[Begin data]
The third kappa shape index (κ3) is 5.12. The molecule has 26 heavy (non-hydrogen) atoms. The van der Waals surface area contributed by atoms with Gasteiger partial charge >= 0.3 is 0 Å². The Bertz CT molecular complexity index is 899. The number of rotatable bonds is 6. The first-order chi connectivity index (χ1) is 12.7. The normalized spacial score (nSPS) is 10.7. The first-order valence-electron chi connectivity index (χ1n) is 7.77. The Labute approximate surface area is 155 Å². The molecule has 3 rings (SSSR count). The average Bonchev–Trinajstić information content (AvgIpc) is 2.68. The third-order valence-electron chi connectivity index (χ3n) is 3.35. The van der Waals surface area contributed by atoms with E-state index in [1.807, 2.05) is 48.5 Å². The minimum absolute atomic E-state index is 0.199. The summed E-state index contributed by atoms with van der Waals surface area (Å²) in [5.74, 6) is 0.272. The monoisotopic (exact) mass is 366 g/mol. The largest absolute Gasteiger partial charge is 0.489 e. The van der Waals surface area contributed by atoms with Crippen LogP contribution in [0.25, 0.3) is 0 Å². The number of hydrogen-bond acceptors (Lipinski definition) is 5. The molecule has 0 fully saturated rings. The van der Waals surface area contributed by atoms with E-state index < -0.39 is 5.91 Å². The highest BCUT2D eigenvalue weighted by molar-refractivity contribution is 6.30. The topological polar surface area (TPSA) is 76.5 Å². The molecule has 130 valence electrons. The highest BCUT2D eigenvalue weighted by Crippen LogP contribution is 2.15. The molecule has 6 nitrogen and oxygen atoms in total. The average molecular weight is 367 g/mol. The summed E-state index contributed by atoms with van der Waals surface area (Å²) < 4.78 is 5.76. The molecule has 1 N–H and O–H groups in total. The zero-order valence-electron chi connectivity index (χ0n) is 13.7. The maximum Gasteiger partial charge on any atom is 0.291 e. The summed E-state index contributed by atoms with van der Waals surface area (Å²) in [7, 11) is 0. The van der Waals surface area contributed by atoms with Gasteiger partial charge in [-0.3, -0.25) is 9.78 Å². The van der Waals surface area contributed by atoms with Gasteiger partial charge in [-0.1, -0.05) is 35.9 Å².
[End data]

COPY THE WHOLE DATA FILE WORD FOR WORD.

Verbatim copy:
The third kappa shape index (κ3) is 5.12. The molecule has 26 heavy (non-hydrogen) atoms. The van der Waals surface area contributed by atoms with Gasteiger partial charge >= 0.3 is 0 Å². The Bertz CT molecular complexity index is 899. The number of rotatable bonds is 6. The first-order chi connectivity index (χ1) is 12.7. The normalized spacial score (nSPS) is 10.7. The first-order valence-electron chi connectivity index (χ1n) is 7.77. The Labute approximate surface area is 155 Å². The molecule has 3 rings (SSSR count). The average Bonchev–Trinajstić information content (AvgIpc) is 2.68. The third-order valence-electron chi connectivity index (χ3n) is 3.35. The van der Waals surface area contributed by atoms with E-state index in [1.807, 2.05) is 48.5 Å². The minimum absolute atomic E-state index is 0.199. The summed E-state index contributed by atoms with van der Waals surface area (Å²) in [5.74, 6) is 0.272. The monoisotopic (exact) mass is 366 g/mol. The largest absolute Gasteiger partial charge is 0.489 e. The van der Waals surface area contributed by atoms with Crippen LogP contribution in [0.25, 0.3) is 0 Å². The number of hydrogen-bond acceptors (Lipinski definition) is 5. The molecule has 0 fully saturated rings. The van der Waals surface area contributed by atoms with E-state index < -0.39 is 5.91 Å². The highest BCUT2D eigenvalue weighted by molar-refractivity contribution is 6.30. The topological polar surface area (TPSA) is 76.5 Å². The molecule has 130 valence electrons. The highest BCUT2D eigenvalue weighted by Crippen LogP contribution is 2.15. The molecule has 6 nitrogen and oxygen atoms in total. The average molecular weight is 367 g/mol. The summed E-state index contributed by atoms with van der Waals surface area (Å²) < 4.78 is 5.76. The molecule has 1 N–H and O–H groups in total. The zero-order valence-electron chi connectivity index (χ0n) is 13.7. The maximum Gasteiger partial charge on any atom is 0.291 e. The summed E-state index contributed by atoms with van der Waals surface area (Å²) in [7, 11) is 0. The van der Waals surface area contributed by atoms with Gasteiger partial charge in [-0.3, -0.25) is 9.78 Å². The van der Waals surface area contributed by atoms with Gasteiger partial charge in [-0.1, -0.05) is 35.9 Å².